I was invited to tour playgrounds in the Minneapolis area at the end of October, which being from California, the cold temperatures in Minnesota actually frightened me a bit. Until this January, I had never experienced single digit temperatures, but knowing I should not miss this great opportunity, I packed my bags. It was an amazing trip and as all designers know, visiting a new place broadens your thinking and can invigorate creativity within. Make no mistake, the landscape was already heading into winter. At times we experienced sleet, snow, temperatures in the low teens, and wind like tiny knife blades! But through all of this, I still had the ‘a-ha’ experience that made the cold worth it. In fact, the cold is part of the ‘a-ha’ as I sit at home on yet another snow day in the infancy of 2018 and reflect back on this trip.
Touring the parks and playgrounds in the cold weather, I was amazed to see families enjoying and playing and to this day I’ve been asking myself, what is it that brought them outside in the weather? An obvious answer (although not obvious to me until I saw them – again, I’m a California native) was snow gear. So simple, the whole family was dressed head to toe in snow clothes. I’ve never seen families wearing snow clothes to a park in North Carolina, nor has it ever occurred to me when we have cabin fever to pull ours on and go to a park. Second, another obvious reason would be cabin fever itself compels one to brave the elements. When the weather is cold for months at a time, a day in the teens with a weak sun shining offers no excuse for not getting out.
So with the obvious answers out of the way, the questions I have been asking myself are: what would compel a family to drag out the snow gear and seek a particular park in the frigid temperatures? How can I make a park or playground a destination on the coldest winter days? Experiencing a climate where I am uncomfortable has also allowed me to step aside from the fear and negativity I associate with climate change and extreme weather and view the potential for more regular and colder winter events as an opportunity to incorporate elements into park designs to become a destination place for a unique experience on the coldest days of the year. For example, one park we visited had an organically shaped paved area with a raised planter in the center. The entire area was depressed four inches into the ground which defined a space for movable tables and chairs in warm weather. Then in winter by adding a little water, the area becomes a place to ice skate. This innovative and resourceful idea could easily be done here in North Carolina where the occasion of a freeze would be uncommon enough to create the build-up and excitement to encourage the public to come out and enjoy the manmade ice rink. For example, you’ve probably all seen the local news station that gets excited when their fountain freezes and actually shows footage during the news casts. A municipality could do something similar and build hype over social media when the temperatures enables the skate area to open. Including a cooling system to sustain the ice could be also be an option when viewed from the standpoint of park use on a daily basis vs. a fair weather destination. The town or city could include hot beverage concessions or food truck hook ups making the setting perfect for hours of fun despite the cold. The City of Raleigh Parks, Recreation and Cultural Resources Department is already making steps towards embracing the cold weather and snow with their recent event at Dorothea Dix Park where they provided free sleds to the public for a fun sledding event!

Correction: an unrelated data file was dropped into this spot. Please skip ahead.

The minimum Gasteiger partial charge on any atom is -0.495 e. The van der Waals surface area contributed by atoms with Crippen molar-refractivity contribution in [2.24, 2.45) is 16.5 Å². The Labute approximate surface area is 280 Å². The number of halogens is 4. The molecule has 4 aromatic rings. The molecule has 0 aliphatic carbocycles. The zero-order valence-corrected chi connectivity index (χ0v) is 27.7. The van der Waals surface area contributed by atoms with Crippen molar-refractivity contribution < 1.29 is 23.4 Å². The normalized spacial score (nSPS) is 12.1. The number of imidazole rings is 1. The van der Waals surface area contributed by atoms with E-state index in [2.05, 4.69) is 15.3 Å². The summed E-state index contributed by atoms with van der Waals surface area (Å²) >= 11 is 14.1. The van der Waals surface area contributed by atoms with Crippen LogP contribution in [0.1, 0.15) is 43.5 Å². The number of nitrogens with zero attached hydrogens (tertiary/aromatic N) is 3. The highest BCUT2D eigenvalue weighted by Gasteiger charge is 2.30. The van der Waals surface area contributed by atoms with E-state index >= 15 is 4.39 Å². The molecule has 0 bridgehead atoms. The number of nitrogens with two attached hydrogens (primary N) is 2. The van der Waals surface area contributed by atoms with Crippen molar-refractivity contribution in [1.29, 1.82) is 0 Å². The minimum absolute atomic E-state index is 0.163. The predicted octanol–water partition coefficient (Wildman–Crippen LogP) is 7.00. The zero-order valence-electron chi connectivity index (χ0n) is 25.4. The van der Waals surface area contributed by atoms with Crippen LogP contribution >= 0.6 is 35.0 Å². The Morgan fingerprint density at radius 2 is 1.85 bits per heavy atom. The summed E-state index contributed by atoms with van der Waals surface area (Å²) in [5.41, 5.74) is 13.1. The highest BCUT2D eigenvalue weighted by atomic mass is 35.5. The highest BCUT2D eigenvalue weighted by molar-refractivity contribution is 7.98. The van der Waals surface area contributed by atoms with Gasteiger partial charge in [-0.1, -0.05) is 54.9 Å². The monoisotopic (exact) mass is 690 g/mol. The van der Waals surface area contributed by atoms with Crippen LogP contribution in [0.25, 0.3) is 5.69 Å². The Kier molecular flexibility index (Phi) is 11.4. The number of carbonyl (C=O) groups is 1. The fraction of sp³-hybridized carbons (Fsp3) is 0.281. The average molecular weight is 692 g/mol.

I am sure I am missing some road blocks that prevent such designs in our public spaces in North Carolina, but the trip and changing climate have provided that new perspective. It has also inspired me to search for answers and find solutions to remove these road blocks and to design places that have a surprise element and make them every day destinations vs. everyday.